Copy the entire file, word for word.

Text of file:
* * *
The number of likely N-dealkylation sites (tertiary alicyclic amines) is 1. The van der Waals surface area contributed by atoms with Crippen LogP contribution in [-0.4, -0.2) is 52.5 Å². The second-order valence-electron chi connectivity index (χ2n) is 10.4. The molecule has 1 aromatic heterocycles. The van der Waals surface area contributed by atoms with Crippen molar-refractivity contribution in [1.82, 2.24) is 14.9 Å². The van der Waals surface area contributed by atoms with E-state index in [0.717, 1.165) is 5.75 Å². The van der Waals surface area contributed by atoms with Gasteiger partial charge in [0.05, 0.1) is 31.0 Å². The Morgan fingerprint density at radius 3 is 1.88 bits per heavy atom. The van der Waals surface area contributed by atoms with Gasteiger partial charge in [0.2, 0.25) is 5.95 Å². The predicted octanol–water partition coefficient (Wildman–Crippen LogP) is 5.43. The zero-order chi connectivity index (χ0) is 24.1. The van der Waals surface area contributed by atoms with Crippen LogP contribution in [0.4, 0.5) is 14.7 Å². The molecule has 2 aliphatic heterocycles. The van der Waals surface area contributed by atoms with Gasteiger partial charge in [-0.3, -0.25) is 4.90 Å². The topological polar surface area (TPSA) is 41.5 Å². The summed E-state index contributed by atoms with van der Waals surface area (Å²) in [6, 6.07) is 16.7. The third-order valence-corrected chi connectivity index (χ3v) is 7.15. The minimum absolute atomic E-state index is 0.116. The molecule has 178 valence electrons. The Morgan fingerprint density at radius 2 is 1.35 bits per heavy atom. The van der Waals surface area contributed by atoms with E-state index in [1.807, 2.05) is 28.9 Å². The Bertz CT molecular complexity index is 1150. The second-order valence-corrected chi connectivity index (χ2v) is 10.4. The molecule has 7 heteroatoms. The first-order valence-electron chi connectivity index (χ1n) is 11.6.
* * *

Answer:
The number of likely N-dealkylation sites (tertiary alicyclic amines) is 1. The van der Waals surface area contributed by atoms with Crippen LogP contribution in [-0.4, -0.2) is 52.5 Å². The second-order valence-electron chi connectivity index (χ2n) is 10.4. The molecule has 1 aromatic heterocycles. The van der Waals surface area contributed by atoms with Crippen molar-refractivity contribution in [1.82, 2.24) is 14.9 Å². The van der Waals surface area contributed by atoms with E-state index in [0.717, 1.165) is 5.75 Å². The van der Waals surface area contributed by atoms with Gasteiger partial charge in [0.05, 0.1) is 31.0 Å². The Morgan fingerprint density at radius 3 is 1.88 bits per heavy atom. The van der Waals surface area contributed by atoms with Gasteiger partial charge in [0.2, 0.25) is 5.95 Å². The predicted octanol–water partition coefficient (Wildman–Crippen LogP) is 5.43. The zero-order chi connectivity index (χ0) is 24.1. The van der Waals surface area contributed by atoms with Crippen LogP contribution in [0.4, 0.5) is 14.7 Å². The molecule has 2 aliphatic heterocycles. The van der Waals surface area contributed by atoms with Gasteiger partial charge in [-0.3, -0.25) is 4.90 Å². The topological polar surface area (TPSA) is 41.5 Å². The summed E-state index contributed by atoms with van der Waals surface area (Å²) in [6, 6.07) is 16.7. The third-order valence-corrected chi connectivity index (χ3v) is 7.15. The minimum absolute atomic E-state index is 0.116. The molecule has 178 valence electrons. The Morgan fingerprint density at radius 2 is 1.35 bits per heavy atom. The van der Waals surface area contributed by atoms with E-state index in [1.807, 2.05) is 28.9 Å². The Bertz CT molecular complexity index is 1150. The second-order valence-corrected chi connectivity index (χ2v) is 10.4. The molecule has 7 heteroatoms. The first-order valence-electron chi connectivity index (χ1n) is 11.6.